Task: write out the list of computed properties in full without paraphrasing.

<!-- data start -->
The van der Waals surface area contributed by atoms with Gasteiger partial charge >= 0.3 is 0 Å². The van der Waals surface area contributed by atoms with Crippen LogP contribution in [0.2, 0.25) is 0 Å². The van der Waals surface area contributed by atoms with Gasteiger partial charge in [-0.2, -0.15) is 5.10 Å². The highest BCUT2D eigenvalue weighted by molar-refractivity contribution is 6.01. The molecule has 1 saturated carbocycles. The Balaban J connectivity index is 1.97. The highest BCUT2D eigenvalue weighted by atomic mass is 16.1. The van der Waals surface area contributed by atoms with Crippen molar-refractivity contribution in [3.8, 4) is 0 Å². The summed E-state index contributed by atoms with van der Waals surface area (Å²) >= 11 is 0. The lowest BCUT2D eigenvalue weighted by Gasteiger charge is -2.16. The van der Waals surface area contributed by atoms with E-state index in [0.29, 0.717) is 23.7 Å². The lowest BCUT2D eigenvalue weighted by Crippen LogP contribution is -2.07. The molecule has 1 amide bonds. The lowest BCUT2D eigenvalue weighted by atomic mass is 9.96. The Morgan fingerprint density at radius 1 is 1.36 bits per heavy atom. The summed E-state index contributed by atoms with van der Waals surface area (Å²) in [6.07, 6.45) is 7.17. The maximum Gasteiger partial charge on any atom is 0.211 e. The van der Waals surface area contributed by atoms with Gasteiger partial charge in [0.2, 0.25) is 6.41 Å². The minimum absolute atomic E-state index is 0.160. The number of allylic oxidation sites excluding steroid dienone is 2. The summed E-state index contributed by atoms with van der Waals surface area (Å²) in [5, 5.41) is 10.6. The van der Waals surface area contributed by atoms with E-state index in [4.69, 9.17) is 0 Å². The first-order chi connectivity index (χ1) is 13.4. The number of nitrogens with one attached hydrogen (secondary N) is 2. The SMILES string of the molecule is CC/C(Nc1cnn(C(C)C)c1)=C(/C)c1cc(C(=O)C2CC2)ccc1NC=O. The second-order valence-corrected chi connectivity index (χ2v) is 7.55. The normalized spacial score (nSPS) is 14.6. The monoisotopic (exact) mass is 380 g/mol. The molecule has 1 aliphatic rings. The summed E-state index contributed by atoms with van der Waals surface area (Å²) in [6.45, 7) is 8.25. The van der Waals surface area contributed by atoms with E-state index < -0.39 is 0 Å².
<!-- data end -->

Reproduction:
The van der Waals surface area contributed by atoms with Gasteiger partial charge >= 0.3 is 0 Å². The van der Waals surface area contributed by atoms with Crippen LogP contribution in [0.2, 0.25) is 0 Å². The van der Waals surface area contributed by atoms with Gasteiger partial charge in [-0.2, -0.15) is 5.10 Å². The highest BCUT2D eigenvalue weighted by molar-refractivity contribution is 6.01. The molecule has 1 saturated carbocycles. The Balaban J connectivity index is 1.97. The highest BCUT2D eigenvalue weighted by atomic mass is 16.1. The van der Waals surface area contributed by atoms with Crippen molar-refractivity contribution in [3.8, 4) is 0 Å². The summed E-state index contributed by atoms with van der Waals surface area (Å²) >= 11 is 0. The lowest BCUT2D eigenvalue weighted by Gasteiger charge is -2.16. The van der Waals surface area contributed by atoms with E-state index in [0.29, 0.717) is 23.7 Å². The lowest BCUT2D eigenvalue weighted by Crippen LogP contribution is -2.07. The molecule has 1 amide bonds. The lowest BCUT2D eigenvalue weighted by atomic mass is 9.96. The Morgan fingerprint density at radius 1 is 1.36 bits per heavy atom. The summed E-state index contributed by atoms with van der Waals surface area (Å²) in [6.07, 6.45) is 7.17. The maximum Gasteiger partial charge on any atom is 0.211 e. The van der Waals surface area contributed by atoms with Gasteiger partial charge in [0.2, 0.25) is 6.41 Å². The minimum absolute atomic E-state index is 0.160. The number of allylic oxidation sites excluding steroid dienone is 2. The summed E-state index contributed by atoms with van der Waals surface area (Å²) in [5, 5.41) is 10.6. The van der Waals surface area contributed by atoms with E-state index in [4.69, 9.17) is 0 Å². The first-order chi connectivity index (χ1) is 13.4. The number of nitrogens with one attached hydrogen (secondary N) is 2. The SMILES string of the molecule is CC/C(Nc1cnn(C(C)C)c1)=C(/C)c1cc(C(=O)C2CC2)ccc1NC=O. The second-order valence-corrected chi connectivity index (χ2v) is 7.55. The normalized spacial score (nSPS) is 14.6. The monoisotopic (exact) mass is 380 g/mol. The molecule has 1 aliphatic rings. The summed E-state index contributed by atoms with van der Waals surface area (Å²) in [6.45, 7) is 8.25. The van der Waals surface area contributed by atoms with E-state index < -0.39 is 0 Å².